Rogers County Health Department will begin offering seasonal flu vaccinations on Monday, October 12th. Almost everyone 6 months of age and older should get a flu vaccine every year. It is an effective way to prevent flu illness and another great tool for mitigating the impacts of COVID-19.
The Centers for Disease Control and Prevention (CDC) recommends a flu vaccine by the end of October, before flu begins spreading in the community. The flu vaccine can keep a person from getting the flu and make the illness less severe if a person gets it.
CDC has worked with vaccine manufacturers to have extra flu vaccine available this flu season, and Oklahoma will distribute 400,000 flu vaccine doses to ensure availability of an affordable or free flu shot this year.
While flu vaccines will not prevent COVID-19, they will reduce the burden of flu illnesses, hospitalizations and deaths on the health care system and conserve scarce medical resources for the care of people with COVID-19.
“It is critically important this year that every Oklahoman who can get the flu shot does so right away,” said Regional Director, James Thompson. “This is a great method of preventing the spread of influenza in our communities, and I urge Rogers County residents to take this proactive step.”
Children through age 18 years are eligible to receive vaccines at no charge through the Vaccines for Children (VFC) program if any of the following apply: they are Medicaid eligible, uninsured, Native American Indian, Native Alaskan, or their insurance policy does not cover vaccines. Uninsured adults may be able to get a flu shot at no out-of-pocket cost.
Insured adults and children are able to get a flu shot for free at their health care provider or at a local pharmacy. Coverage can vary among different insurance plans.
The best way to prevent flu is to get vaccinated this fall. In addition to getting a flu shot, the Rogers County Health Department reminds the community to follow these prevention tips:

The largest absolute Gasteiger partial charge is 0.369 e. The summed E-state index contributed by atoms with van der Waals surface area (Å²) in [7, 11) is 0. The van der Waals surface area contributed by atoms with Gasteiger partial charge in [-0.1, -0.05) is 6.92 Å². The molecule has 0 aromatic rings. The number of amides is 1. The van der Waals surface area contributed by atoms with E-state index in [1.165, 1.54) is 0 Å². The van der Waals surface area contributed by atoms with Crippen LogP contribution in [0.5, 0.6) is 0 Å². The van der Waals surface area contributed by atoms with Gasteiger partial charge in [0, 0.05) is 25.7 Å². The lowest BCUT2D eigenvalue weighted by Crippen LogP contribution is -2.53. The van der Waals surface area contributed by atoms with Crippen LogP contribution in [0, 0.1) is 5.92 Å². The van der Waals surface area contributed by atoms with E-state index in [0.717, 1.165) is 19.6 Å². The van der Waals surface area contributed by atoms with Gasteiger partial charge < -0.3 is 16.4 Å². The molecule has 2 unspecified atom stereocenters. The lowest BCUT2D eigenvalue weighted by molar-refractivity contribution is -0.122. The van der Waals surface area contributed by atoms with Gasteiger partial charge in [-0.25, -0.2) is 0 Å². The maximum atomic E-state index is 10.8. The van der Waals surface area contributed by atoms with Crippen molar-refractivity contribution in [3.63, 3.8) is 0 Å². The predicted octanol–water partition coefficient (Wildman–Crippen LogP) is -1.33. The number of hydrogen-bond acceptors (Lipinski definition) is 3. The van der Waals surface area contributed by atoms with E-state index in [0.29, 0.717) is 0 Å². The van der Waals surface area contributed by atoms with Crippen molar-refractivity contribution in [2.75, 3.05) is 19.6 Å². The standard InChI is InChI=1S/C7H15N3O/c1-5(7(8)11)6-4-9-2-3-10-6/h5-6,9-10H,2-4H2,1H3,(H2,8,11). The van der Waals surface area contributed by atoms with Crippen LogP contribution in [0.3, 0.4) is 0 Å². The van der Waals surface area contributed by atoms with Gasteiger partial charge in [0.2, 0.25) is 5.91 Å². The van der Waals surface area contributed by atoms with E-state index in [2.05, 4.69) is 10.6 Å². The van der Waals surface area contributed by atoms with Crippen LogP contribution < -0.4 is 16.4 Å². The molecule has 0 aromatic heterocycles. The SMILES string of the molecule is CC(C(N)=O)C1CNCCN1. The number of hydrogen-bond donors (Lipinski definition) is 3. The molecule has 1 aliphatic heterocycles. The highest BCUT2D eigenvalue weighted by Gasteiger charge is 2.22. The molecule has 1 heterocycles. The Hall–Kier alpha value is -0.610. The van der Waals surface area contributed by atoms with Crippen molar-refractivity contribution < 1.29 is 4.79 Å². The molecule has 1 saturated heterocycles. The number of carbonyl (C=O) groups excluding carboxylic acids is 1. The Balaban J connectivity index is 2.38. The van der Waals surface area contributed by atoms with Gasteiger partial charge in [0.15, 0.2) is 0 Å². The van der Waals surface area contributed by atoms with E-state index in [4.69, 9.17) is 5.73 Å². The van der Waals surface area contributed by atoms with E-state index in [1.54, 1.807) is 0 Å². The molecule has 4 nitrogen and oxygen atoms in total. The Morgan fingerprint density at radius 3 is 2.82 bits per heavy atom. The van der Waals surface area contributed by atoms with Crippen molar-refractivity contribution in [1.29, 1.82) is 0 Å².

• Wash your hands often with soap and water for at least 20 seconds especially after you have been in a public place, or after blowing your nose, coughing, or sneezing. If soap and water are not readily available, use a hand sanitizer that contains at least 60% alcohol.
• Outside your home, put 6 feet of distance between yourself and people who don’t live in your household.
• Everyone should wear a mask in public settings and when around people who don’t live in your household, especially when other social distancing measures are difficult to maintain.
• Stay home from work, school, and other public places if you are ill. Avoid close contact with people who are sick.
• Make “respiratory hygiene” a habit, including use of tissues to cover coughs and sneezes, then disposing of them and washing hands at once. When tissues are not readily available, use your sleeve, never your hands.
• Clean and disinfect frequently touched surfaces daily.
• Be alert for symptoms. Watch for fever, cough, shortness of breath, or other symptoms of respiratory illness and take your temperature if symptoms develop. Call your health care provider for advice if you are experiencing symptoms.
For more information, please call 918-341-3166 for vaccine times and availability.